Although Arab nations often restrict opportunities for women, several of them allow women to join the armed forces. For decades, many Arab armies have had women officers and troops working in support functions like medicine, communications and administration. The example of female American soldiers in Saudi Arabia during the 1990-91 Gulf War inspired many Gulf States to allow women into the armed forces. In 1990, the United Arab Emirates (UAE) set up a training course for female recruits. Female American soldiers helped set up the operation. Some 1,200 women applied, but only 74 were accepted. Two of the top graduates were sent to Britain for officer training at the Royal Military Academy (Sandhurst). The others were given jobs as bodyguards for female members of the royal family, or in support units (like military intelligence.) Kuwait has accepted female recruits since the 1991 war and women served in the Iraqi military. Compared to Western armed force, the number of women in Arab armed forces is small, but it is growing. And there are always far more volunteers than there are positions.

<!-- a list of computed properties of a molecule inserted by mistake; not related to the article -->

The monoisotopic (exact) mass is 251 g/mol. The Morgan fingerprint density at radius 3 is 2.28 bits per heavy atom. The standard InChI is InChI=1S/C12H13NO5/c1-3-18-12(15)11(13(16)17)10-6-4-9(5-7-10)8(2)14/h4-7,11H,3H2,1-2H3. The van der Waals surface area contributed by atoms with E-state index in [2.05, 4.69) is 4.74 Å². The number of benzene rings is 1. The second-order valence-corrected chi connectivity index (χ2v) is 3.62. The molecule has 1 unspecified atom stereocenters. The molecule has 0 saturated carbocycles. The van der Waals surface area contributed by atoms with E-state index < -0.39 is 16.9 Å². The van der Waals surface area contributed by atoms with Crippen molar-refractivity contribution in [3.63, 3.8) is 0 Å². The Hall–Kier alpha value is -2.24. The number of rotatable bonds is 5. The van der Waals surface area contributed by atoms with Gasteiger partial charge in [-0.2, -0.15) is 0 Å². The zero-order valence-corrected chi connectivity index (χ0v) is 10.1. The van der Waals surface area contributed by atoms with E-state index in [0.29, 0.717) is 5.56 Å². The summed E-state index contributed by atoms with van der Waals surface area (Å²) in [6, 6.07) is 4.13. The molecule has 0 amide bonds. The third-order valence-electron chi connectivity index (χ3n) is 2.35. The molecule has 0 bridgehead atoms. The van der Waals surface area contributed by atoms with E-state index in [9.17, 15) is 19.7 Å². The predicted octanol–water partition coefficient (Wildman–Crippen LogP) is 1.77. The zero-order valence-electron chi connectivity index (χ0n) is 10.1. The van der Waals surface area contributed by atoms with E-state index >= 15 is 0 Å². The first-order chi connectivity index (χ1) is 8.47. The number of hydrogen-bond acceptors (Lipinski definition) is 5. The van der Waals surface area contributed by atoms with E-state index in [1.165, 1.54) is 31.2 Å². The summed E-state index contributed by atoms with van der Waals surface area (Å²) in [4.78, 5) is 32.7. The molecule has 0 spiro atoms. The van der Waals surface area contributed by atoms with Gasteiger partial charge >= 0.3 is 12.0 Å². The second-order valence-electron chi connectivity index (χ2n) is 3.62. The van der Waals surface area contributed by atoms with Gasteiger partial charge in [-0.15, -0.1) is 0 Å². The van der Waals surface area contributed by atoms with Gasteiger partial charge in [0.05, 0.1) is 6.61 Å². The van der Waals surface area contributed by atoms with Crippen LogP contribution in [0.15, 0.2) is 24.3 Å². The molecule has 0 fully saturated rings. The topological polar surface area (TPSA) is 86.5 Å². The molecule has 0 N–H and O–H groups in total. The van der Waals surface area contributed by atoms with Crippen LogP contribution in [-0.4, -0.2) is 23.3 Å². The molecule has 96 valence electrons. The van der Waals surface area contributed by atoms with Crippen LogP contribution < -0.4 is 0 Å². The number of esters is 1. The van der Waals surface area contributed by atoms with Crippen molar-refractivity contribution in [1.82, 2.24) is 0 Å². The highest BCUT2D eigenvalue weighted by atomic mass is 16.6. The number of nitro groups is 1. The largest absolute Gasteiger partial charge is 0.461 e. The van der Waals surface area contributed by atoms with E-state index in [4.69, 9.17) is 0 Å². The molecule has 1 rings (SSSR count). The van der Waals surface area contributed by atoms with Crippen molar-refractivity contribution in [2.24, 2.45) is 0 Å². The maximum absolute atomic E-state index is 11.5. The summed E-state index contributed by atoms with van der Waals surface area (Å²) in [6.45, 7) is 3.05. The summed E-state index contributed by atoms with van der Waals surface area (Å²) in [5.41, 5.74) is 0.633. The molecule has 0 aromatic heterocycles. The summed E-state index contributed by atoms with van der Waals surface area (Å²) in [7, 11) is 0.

Women play a prominent role in Arab military history, especially among the nomadic tribes (like the Bedouin), where women customarily rode horses and camels and used weapons. This is a sore point in Saudi Arabia, where the ban on women driving, and restrictions on working outside the home, are rather recent. Elderly Saudis remember that, before the oil money showed up in the 1950s, it was common for women to ride horses and camels, and to mix freely with men at weddings and other social occasions.
Other Islamic countries also use women in the military. The Turks have had women in non-combat units for a long time, although only men are conscripted. Bangladesh just graduated it's first class of twenty female officers, two years after the army began recruiting women.